08 Oct How can I protect my sick dad’s money from scammers?
Q. My ailing father, a widower, has advanced dementia and lives at home. His estate planning documents were prepared 10 years ago. I am his power of attorney. My father is worth a considerable amount and my sisters and I are concerned he could be tricked by dishonest aides, business associates or distant relatives into changing his will. Is there a way for us to find out if he has had another superseding will or do we just cross our fingers?
— Trying to be prepared
A. We’re sorry to hear your dad is having a rough time.
You do have some options.
First, New Jersey has a Will Directory pursuant to N.J.S.A. 3B:3-2.1, Will Registry; Searches, said Nancy Heslin Reading, an estate planning attorney with Reading Law Firm in Newton.
But, she said, she’s never known it to be in use.
“There is no way to check to see if the will has been replaced, although this attorney who drafted the will that the children have seen may have been notified if it was replaced,” she said.
“The guardian can secure the assets so that either dad or any ‘friend’ can’t access the funds,” she said. “You would need to retain an elder law attorney to assist with preparation of the application to the court.”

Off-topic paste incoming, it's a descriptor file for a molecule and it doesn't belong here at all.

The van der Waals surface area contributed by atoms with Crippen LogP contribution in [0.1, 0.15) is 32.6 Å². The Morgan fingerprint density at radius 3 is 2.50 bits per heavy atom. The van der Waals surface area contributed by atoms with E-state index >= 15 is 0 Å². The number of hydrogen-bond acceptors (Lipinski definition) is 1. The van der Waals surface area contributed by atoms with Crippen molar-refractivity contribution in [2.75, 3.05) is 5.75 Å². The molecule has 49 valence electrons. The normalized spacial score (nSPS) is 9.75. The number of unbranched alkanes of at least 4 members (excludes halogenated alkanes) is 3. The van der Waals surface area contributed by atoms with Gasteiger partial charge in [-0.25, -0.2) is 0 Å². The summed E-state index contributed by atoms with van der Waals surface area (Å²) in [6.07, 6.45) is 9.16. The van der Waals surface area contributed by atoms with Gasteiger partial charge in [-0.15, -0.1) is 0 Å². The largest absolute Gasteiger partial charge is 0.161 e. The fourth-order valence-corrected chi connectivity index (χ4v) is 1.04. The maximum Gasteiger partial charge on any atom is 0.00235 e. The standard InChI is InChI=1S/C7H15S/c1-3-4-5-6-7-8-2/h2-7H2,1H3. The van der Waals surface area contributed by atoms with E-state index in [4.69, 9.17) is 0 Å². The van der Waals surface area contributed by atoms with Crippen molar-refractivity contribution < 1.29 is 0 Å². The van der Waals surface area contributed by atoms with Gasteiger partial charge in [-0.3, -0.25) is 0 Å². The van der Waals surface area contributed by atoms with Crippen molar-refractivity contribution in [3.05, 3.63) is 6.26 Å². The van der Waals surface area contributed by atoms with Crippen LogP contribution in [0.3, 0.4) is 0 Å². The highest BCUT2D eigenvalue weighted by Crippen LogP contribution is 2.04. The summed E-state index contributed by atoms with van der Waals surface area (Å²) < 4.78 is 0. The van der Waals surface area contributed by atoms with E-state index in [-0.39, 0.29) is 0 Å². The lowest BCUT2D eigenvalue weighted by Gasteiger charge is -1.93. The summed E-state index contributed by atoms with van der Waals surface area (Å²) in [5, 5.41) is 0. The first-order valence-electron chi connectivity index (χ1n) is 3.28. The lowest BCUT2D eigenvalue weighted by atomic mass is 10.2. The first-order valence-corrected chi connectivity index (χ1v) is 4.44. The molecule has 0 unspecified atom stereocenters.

Reading said the filing requirements and timelines are fairly complicated, but in this case, it could be worth it.
“In the situation you present, I would encourage the family to seek the guardianship to protect all assets,” she said. “I could write paragraphs about elderly men who have fallen for young caregivers who then took them to the cleaners.”
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This story was originally published on Oct. 8, 2019.
NJMoneyHelp.com presents certain general financial planning principles and advice, but should never be viewed as a substitute for obtaining advice from a personal professional advisor who understands your unique individual circumstances.